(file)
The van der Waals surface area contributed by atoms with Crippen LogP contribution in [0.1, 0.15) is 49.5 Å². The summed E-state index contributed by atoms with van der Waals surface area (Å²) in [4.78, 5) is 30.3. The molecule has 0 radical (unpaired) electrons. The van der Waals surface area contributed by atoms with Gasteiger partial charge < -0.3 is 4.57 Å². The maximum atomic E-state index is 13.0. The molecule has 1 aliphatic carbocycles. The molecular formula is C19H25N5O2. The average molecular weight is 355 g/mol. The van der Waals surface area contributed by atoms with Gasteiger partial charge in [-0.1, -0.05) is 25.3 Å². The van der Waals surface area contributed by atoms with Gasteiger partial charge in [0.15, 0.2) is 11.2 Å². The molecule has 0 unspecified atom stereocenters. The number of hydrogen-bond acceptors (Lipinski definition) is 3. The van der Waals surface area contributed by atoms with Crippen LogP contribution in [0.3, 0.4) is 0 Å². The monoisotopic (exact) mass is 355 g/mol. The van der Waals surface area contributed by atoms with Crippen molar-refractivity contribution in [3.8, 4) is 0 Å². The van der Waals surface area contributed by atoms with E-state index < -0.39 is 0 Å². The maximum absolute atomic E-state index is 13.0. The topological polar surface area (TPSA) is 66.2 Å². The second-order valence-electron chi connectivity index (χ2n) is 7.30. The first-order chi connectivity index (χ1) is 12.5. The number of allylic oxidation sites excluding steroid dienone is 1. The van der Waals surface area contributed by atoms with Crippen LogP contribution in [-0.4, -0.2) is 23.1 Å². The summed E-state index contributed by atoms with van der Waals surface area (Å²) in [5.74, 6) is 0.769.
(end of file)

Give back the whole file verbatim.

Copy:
The van der Waals surface area contributed by atoms with Crippen LogP contribution in [0.1, 0.15) is 49.5 Å². The summed E-state index contributed by atoms with van der Waals surface area (Å²) in [4.78, 5) is 30.3. The molecule has 0 radical (unpaired) electrons. The van der Waals surface area contributed by atoms with Gasteiger partial charge < -0.3 is 4.57 Å². The maximum atomic E-state index is 13.0. The molecule has 1 aliphatic carbocycles. The molecular formula is C19H25N5O2. The average molecular weight is 355 g/mol. The van der Waals surface area contributed by atoms with Gasteiger partial charge in [-0.1, -0.05) is 25.3 Å². The van der Waals surface area contributed by atoms with Gasteiger partial charge in [0.15, 0.2) is 11.2 Å². The molecule has 0 unspecified atom stereocenters. The number of hydrogen-bond acceptors (Lipinski definition) is 3. The van der Waals surface area contributed by atoms with Crippen LogP contribution in [0.3, 0.4) is 0 Å². The monoisotopic (exact) mass is 355 g/mol. The van der Waals surface area contributed by atoms with Crippen molar-refractivity contribution in [3.8, 4) is 0 Å². The van der Waals surface area contributed by atoms with E-state index < -0.39 is 0 Å². The maximum absolute atomic E-state index is 13.0. The topological polar surface area (TPSA) is 66.2 Å². The second-order valence-electron chi connectivity index (χ2n) is 7.30. The first-order chi connectivity index (χ1) is 12.5. The number of allylic oxidation sites excluding steroid dienone is 1. The van der Waals surface area contributed by atoms with Crippen LogP contribution in [-0.4, -0.2) is 23.1 Å². The summed E-state index contributed by atoms with van der Waals surface area (Å²) in [5.74, 6) is 0.769.